Today you'll have a day to hike in the Connemara region on a rocky trail that links the Maam Valley and Inagh Valley through the Maumturk Mountains. The site of a former Celtic shrine, the Maumeen Mountain Pass is home to an ancient pilgrimage site that Saint Patrick himself is said to have visited.

As well as a tiny chapel on the pass dedicated to Saint Patrick, this 5.6-mile (9 km) hiking trail, which takes 3 to 4 hours to complete, features stunning views of both the west coast and eastern mountain ranges.

Day 11: Visit the Cliffs of Moher & the Burren Region, Stay at Dromoland Castle

Take an invigorating walk along the Cliffs of Moher
Take an invigorating walk along the popular Cliffs of Moher

Today you'll have a day to explore County Clare with its two distinct landscapes. The eastern part is lush green rolling countryside bounded by the great wide River Shannon, and the western part is dominated by the Atlantic Ocean carved by UNESCO-protected karst limestone. Both halves of the county are dotted with ruined abbeys, forts, pretty villages and towns, artisan food and drink, and artists inspired by the landscape.

Start your day with a visit to the Cliffs of Moher for a coastal walk. Forming a protective barrier from the Wild Atlantic Way, these iconic cliffs run for 5 miles (8 km) along the dramatic coastline. Their towering dominance is best appreciated on foot, so take the morning to explore their wild beauty with a gentle hike—and bring a camera.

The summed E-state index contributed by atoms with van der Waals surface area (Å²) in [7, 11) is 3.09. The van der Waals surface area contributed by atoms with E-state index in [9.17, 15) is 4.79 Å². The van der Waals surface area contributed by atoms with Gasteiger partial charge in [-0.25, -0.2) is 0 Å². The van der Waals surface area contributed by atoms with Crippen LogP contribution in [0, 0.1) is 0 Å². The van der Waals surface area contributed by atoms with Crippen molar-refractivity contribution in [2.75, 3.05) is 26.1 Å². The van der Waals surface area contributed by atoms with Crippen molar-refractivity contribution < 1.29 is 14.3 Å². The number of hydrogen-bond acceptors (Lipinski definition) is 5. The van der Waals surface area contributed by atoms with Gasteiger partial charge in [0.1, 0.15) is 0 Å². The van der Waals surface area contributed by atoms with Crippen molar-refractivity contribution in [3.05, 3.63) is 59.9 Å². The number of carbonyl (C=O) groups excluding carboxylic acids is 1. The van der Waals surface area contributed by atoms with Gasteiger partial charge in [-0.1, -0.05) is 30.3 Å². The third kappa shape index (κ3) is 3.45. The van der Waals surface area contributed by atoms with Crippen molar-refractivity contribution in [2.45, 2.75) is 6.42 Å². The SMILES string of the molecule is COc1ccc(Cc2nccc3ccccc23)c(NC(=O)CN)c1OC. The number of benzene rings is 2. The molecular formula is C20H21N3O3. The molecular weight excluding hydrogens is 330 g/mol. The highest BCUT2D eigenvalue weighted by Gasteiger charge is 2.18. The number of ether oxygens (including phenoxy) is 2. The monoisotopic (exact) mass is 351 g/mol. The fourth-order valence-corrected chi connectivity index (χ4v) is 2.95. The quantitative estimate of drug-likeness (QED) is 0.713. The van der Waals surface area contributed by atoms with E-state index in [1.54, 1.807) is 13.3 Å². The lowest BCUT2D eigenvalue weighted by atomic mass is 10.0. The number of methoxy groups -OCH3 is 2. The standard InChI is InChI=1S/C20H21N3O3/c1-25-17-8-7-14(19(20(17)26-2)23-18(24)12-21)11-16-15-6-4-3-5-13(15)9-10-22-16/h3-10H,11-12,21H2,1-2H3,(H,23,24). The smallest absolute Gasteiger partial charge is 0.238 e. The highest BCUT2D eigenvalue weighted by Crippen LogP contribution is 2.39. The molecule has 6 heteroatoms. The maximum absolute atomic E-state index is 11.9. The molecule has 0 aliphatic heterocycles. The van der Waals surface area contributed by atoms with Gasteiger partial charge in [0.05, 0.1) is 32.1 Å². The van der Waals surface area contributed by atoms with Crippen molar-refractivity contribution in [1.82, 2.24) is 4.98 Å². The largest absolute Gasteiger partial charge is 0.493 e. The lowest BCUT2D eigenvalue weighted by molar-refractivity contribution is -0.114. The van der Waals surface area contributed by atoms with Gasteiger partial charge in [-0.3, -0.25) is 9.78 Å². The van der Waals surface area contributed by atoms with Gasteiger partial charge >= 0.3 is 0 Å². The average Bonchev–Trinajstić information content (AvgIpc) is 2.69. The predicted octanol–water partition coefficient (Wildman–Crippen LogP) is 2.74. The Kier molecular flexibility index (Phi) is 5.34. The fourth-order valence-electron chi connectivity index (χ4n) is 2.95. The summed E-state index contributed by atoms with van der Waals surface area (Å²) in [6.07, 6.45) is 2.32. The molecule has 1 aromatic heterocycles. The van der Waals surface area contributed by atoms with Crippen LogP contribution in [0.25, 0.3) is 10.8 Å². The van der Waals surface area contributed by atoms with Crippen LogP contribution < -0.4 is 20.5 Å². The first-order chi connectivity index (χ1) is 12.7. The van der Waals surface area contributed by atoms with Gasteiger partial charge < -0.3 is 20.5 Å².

Once you've worked up an appetite, make your way to nearby Doolin for lunch, a small coastal town of colorful cottages. In the afternoon, drive along the narrow Burren Loop, stopping at former castles and abbeys, as well as forts and settlements. Make sure to stop at the Burren Perfumery, where you make your own scent to take home as a souvenir. Organic beauty products are also on hand as well as a charming café for coffee, tea, and a sweet treat. Don't dawdle for too long because you'll want to spend quality time at your overnight location tonight—the luxury Dromoland Castle. This magnificent hotel is one of the oldest continuously owned castles in Ireland by the same family. 

Day 12: Hiking in the Slieve Bloom Mountains, Return to Dublin

Return to Dublin for one last night in the city

Enjoy a leisurely morning at Dromoland Castle before you drive two hours east back to Dublin. En route, stop at County Offaly, and spend more time in nature at the Slieve Bloom Mountains. This untouristy area offers your choice of 17 trails that range in difficulty and distance from 2.5 miles (4 km) to 47 miles (75 km). One option is the Giant's Grave Loop, which covers 6.8 miles (11 km). This is a more strenuous trail along a mountainside with forestry tracks, old laneways, and riverbank paths. Most hikers finish this route in less than three hours.

Upon your return to Dublin, stop for coffee at the library of Trinity College and marvel at the centuries-old Book of Kells. You can also tour the Guinness Storehouse and share a pint of Dublin's greatest beverage while enjoying panoramic views of the city. 

Day 13: Depart Dublin

Fit in some last-minute shopping in Dublin before your departure

It's time to say goodbye to Ireland! If you have time in the morning, head out for some last-minute souvenir shopping on Grafton Street. You'll return your rental car and head to Dublin Airport for your departure at the appointed time. Safe travels! 

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Map of Best of Northern & Western Ireland - 13 Days
Map of Best of Northern & Western Ireland - 13 Days